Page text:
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Advanced Beamforming Microphone Array Technology For Corporate Conferencing Systems – Part One
Posted on Tuesday, September 17, 2013
Advanced Beamforming Microphone Array Technology For Corporate Conferencing Systems – Part One
Beamforming arrays date back over 100 years, and were first used in the military for determining the bearing and location of aircraft, ships, and submarines. Until the mid 1970’s, when microprocessors became widely available, these arrays were 100% acoustic and fairly primitive. Modern software development and digital signal processing techniques have substantially advanced the state of the art of this technology. With good design and engineering, it’s now possible to employ an advanced microphone array system to capture desired sounds and produce a highly intelligible, superior-quality audio signal.
Also known as spatial filtering, beamforming can be applied to both sound waves and radio energy, and thus is sometimes discussed in the context of cellular telephones, wireless networking, biomedicine, sonar, seismology, and even radio astronomy.
This paper focuses exclusively on beamforming as a method of sensing and filtering acoustic waves for enterprise video and telephone conferencing applications, and describes emerging techniques and technologies to improve the capture and processing of acoustic patterns, and the clarity of human speech in corporate conference rooms.
Acoustic Beamforming Theory
Research Scientist Andrew A. Ganse of the Applied Physics Laboratory at the University of Washington explains that “The basic point in beamforming is, when you set multiple transducers next to each other sending out signals [or listening for sound waves], you’re going to get a kind of interference pattern, just like you see in a pond when you throw several stones in at once and create interfering ripples. If you select the spacing between your transducers and the delay in the transducers’ signals just right, you can create an interference pattern that’s to your benefit, in particular one in which the majority of the signal energy all goes out in one angular direction.”
By combining elements [i.e., antennas or microphones] in a phased array, so that signals at particular angles experience constructive interference while others experience destructive interference, beamforming can be used to achieve spatial selectivity and elimination of unwanted signals.
Beamforming microphones are part of a larger family of mics considered to be high-directionality, or perhaps ultra-directional microphones, due to their stunning sound quality, advanced performance, and similarities to phased-array radar.
As all sound professionals know, an omnidirectional microphone is one that picks up sound from all directions. The disadvantage of omni mics is that they often result in a sound feed that is reverberant, or hollow, and full of ambient noise from all directions in a room. A basic directional microphone still in common use today is the cardioid mic, perfected in the early 1940’s. Cardioid mics sound less reverberant and less noisy than omni mics because they attenuate off-axis reflected audio and noise by reducing sound pickup from the sides and rear. But cardioid mics have limited selectivity or filtering capabilities, which can be surpassed using beamforming technology.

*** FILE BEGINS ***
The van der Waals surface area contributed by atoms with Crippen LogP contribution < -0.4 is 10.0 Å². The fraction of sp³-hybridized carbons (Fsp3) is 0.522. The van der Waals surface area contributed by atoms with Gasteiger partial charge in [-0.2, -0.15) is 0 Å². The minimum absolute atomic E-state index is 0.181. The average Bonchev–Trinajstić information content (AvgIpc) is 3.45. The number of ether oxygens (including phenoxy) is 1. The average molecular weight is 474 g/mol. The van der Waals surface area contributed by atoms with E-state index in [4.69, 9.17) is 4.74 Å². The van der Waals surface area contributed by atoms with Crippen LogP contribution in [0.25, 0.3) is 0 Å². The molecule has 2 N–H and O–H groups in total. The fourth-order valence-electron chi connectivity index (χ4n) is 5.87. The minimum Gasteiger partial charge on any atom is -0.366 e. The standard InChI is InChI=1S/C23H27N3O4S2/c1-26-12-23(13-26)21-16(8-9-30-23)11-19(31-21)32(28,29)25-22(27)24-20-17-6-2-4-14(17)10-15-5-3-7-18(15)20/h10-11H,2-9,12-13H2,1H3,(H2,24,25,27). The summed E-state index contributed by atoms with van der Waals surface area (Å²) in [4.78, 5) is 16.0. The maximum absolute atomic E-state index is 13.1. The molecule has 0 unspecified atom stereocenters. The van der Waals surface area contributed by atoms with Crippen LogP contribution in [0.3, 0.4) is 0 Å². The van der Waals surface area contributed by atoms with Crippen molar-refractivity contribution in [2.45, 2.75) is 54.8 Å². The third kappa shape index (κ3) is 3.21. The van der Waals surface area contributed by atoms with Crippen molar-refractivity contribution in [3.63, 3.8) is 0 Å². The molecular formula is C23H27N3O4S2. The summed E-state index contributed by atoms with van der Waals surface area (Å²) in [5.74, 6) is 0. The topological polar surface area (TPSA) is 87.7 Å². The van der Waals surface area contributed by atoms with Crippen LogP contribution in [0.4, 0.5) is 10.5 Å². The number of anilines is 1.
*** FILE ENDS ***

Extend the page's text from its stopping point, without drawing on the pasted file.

Beamforming can be used to select, or focus on, just those sounds or voices that you want conference participants to hear, while rejecting all unwanted sounds. Selecting desired sound sources and rejecting undesirable sounds has been the goal of audio engineers for most of a century. With acoustic beamforming and integrated digital signal processing made possible by modern microprocessors and software, this is now technologically possible.
Traditional directional microphones may be used in conferencing applications to perform limited spatial filtering to improve audio quality. These microphones have an acoustic pattern that selectively picks up desired sound waves in one region of space and rejects others.
Beamforming is a signal processing technique carried out by a processor using input from the beamforming microphone array. The signals from the various microphones are combined such that signals at particular angles experience constructive interference, while others experience destructive interference.
Superior spatial selectivity can be achieved using beamforming techniques so that certain regions (sound directions) can be amplified, and other regions can be significantly attenuated. Beamforming processing components can also be configured to attenuate unwanted sounds originating from the direction of a door or window into the conference room.
To adjust and tune the directionality of the array to focus on desired sounds, a beamforming array system adjusts the phase and amplitude of the sounds reaching each microphone, to create a pattern of constructive and destructive interference in the wave front. Information from different microphones is then combined such that the expected acoustic pattern is preferentially processed and fed into the conferencing audio stream.
Advanced beamforming techniques employ interference patterns to change the directionality of the array, so that information collected from the various microphones can be combined to give preference to the expected acoustic patterns. Adaptive beamforming algorithms may also be included to automatically adapt to different situations and environments.
The most advanced, state-of-the-art enterprise video and teleconferencing systems today employ professionally engineered beamforming microphone arrays and associated components and processors.
We’ll continue our discussion of the Advanced Beamforming Microphone Array Technology for Corporate Conferencing Systems in next week’s blog.
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